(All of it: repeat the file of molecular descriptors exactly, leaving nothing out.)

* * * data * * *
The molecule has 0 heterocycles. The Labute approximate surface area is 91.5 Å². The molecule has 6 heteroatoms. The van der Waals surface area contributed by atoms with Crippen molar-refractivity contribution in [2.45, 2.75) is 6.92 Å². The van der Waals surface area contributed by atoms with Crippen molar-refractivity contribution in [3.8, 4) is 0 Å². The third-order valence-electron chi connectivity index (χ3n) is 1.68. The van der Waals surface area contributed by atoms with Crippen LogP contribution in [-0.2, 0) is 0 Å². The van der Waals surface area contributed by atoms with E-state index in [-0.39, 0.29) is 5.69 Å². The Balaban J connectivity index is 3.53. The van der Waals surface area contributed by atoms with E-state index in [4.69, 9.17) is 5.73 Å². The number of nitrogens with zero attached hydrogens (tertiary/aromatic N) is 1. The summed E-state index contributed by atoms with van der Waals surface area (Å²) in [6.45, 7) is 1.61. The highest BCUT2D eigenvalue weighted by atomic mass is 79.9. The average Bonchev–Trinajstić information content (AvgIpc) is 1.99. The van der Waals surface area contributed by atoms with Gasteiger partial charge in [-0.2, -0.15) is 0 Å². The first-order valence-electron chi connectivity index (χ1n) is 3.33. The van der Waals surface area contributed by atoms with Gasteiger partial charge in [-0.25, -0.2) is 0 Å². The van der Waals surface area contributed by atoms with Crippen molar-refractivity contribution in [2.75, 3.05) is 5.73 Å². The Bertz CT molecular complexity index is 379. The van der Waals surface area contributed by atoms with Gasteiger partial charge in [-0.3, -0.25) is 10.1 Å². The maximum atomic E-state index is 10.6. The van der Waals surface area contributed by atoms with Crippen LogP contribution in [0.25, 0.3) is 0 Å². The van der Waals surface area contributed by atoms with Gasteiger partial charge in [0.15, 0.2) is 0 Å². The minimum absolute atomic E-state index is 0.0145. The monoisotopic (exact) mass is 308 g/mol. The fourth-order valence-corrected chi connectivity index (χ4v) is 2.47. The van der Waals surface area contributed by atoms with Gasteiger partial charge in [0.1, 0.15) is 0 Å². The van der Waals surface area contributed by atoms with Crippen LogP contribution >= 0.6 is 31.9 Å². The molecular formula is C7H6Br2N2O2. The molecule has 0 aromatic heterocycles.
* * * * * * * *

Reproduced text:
The molecule has 0 heterocycles. The Labute approximate surface area is 91.5 Å². The molecule has 6 heteroatoms. The van der Waals surface area contributed by atoms with Crippen molar-refractivity contribution in [2.45, 2.75) is 6.92 Å². The van der Waals surface area contributed by atoms with Crippen molar-refractivity contribution in [3.8, 4) is 0 Å². The third-order valence-electron chi connectivity index (χ3n) is 1.68. The van der Waals surface area contributed by atoms with Crippen LogP contribution in [-0.2, 0) is 0 Å². The van der Waals surface area contributed by atoms with E-state index in [-0.39, 0.29) is 5.69 Å². The Balaban J connectivity index is 3.53. The van der Waals surface area contributed by atoms with E-state index in [4.69, 9.17) is 5.73 Å². The number of nitrogens with zero attached hydrogens (tertiary/aromatic N) is 1. The summed E-state index contributed by atoms with van der Waals surface area (Å²) in [6.45, 7) is 1.61. The highest BCUT2D eigenvalue weighted by atomic mass is 79.9. The average Bonchev–Trinajstić information content (AvgIpc) is 1.99. The van der Waals surface area contributed by atoms with Gasteiger partial charge in [-0.2, -0.15) is 0 Å². The first-order valence-electron chi connectivity index (χ1n) is 3.33. The van der Waals surface area contributed by atoms with Gasteiger partial charge in [-0.25, -0.2) is 0 Å². The van der Waals surface area contributed by atoms with Crippen molar-refractivity contribution in [2.75, 3.05) is 5.73 Å². The Bertz CT molecular complexity index is 379. The van der Waals surface area contributed by atoms with Gasteiger partial charge in [-0.3, -0.25) is 10.1 Å². The maximum atomic E-state index is 10.6. The van der Waals surface area contributed by atoms with Crippen LogP contribution in [0.25, 0.3) is 0 Å². The van der Waals surface area contributed by atoms with Gasteiger partial charge in [0.15, 0.2) is 0 Å². The minimum absolute atomic E-state index is 0.0145. The monoisotopic (exact) mass is 308 g/mol. The fourth-order valence-corrected chi connectivity index (χ4v) is 2.47. The van der Waals surface area contributed by atoms with Gasteiger partial charge in [0.1, 0.15) is 0 Å². The van der Waals surface area contributed by atoms with Crippen LogP contribution >= 0.6 is 31.9 Å². The molecular formula is C7H6Br2N2O2. The molecule has 0 aromatic heterocycles.